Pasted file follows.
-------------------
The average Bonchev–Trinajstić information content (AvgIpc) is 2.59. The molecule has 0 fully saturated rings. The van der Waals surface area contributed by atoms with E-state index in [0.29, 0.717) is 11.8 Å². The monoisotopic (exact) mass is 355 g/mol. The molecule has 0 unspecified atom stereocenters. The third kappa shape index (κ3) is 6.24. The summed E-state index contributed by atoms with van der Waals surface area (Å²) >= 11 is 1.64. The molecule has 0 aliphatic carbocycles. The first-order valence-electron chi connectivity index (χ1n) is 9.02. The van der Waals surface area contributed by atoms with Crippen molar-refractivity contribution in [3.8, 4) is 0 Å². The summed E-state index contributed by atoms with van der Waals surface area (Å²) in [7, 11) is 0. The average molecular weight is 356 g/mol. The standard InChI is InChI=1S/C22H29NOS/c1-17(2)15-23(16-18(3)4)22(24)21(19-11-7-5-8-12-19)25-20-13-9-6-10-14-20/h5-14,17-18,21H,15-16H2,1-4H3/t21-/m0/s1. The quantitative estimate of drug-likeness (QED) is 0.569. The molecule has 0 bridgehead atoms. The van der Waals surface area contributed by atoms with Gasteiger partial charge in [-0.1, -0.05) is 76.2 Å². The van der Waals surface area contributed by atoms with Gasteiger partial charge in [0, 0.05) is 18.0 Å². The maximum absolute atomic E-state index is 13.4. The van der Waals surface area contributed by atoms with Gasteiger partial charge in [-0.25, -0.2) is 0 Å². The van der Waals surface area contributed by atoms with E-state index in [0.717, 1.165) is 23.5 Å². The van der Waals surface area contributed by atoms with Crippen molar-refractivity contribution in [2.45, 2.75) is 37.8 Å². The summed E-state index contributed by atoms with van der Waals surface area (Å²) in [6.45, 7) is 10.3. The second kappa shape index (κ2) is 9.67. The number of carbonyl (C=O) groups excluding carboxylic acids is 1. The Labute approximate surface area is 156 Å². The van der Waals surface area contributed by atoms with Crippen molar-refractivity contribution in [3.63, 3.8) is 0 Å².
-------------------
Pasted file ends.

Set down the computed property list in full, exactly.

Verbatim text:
The average Bonchev–Trinajstić information content (AvgIpc) is 2.59. The molecule has 0 fully saturated rings. The van der Waals surface area contributed by atoms with E-state index in [0.29, 0.717) is 11.8 Å². The monoisotopic (exact) mass is 355 g/mol. The molecule has 0 unspecified atom stereocenters. The third kappa shape index (κ3) is 6.24. The summed E-state index contributed by atoms with van der Waals surface area (Å²) >= 11 is 1.64. The molecule has 0 aliphatic carbocycles. The first-order valence-electron chi connectivity index (χ1n) is 9.02. The van der Waals surface area contributed by atoms with Crippen molar-refractivity contribution in [3.8, 4) is 0 Å². The summed E-state index contributed by atoms with van der Waals surface area (Å²) in [7, 11) is 0. The average molecular weight is 356 g/mol. The standard InChI is InChI=1S/C22H29NOS/c1-17(2)15-23(16-18(3)4)22(24)21(19-11-7-5-8-12-19)25-20-13-9-6-10-14-20/h5-14,17-18,21H,15-16H2,1-4H3/t21-/m0/s1. The quantitative estimate of drug-likeness (QED) is 0.569. The molecule has 0 bridgehead atoms. The van der Waals surface area contributed by atoms with Gasteiger partial charge in [-0.1, -0.05) is 76.2 Å². The van der Waals surface area contributed by atoms with Gasteiger partial charge in [0, 0.05) is 18.0 Å². The maximum absolute atomic E-state index is 13.4. The van der Waals surface area contributed by atoms with Gasteiger partial charge in [-0.25, -0.2) is 0 Å². The van der Waals surface area contributed by atoms with E-state index in [0.717, 1.165) is 23.5 Å². The van der Waals surface area contributed by atoms with Crippen molar-refractivity contribution in [2.45, 2.75) is 37.8 Å². The summed E-state index contributed by atoms with van der Waals surface area (Å²) in [6.45, 7) is 10.3. The second kappa shape index (κ2) is 9.67. The number of carbonyl (C=O) groups excluding carboxylic acids is 1. The Labute approximate surface area is 156 Å². The van der Waals surface area contributed by atoms with Crippen molar-refractivity contribution in [3.63, 3.8) is 0 Å².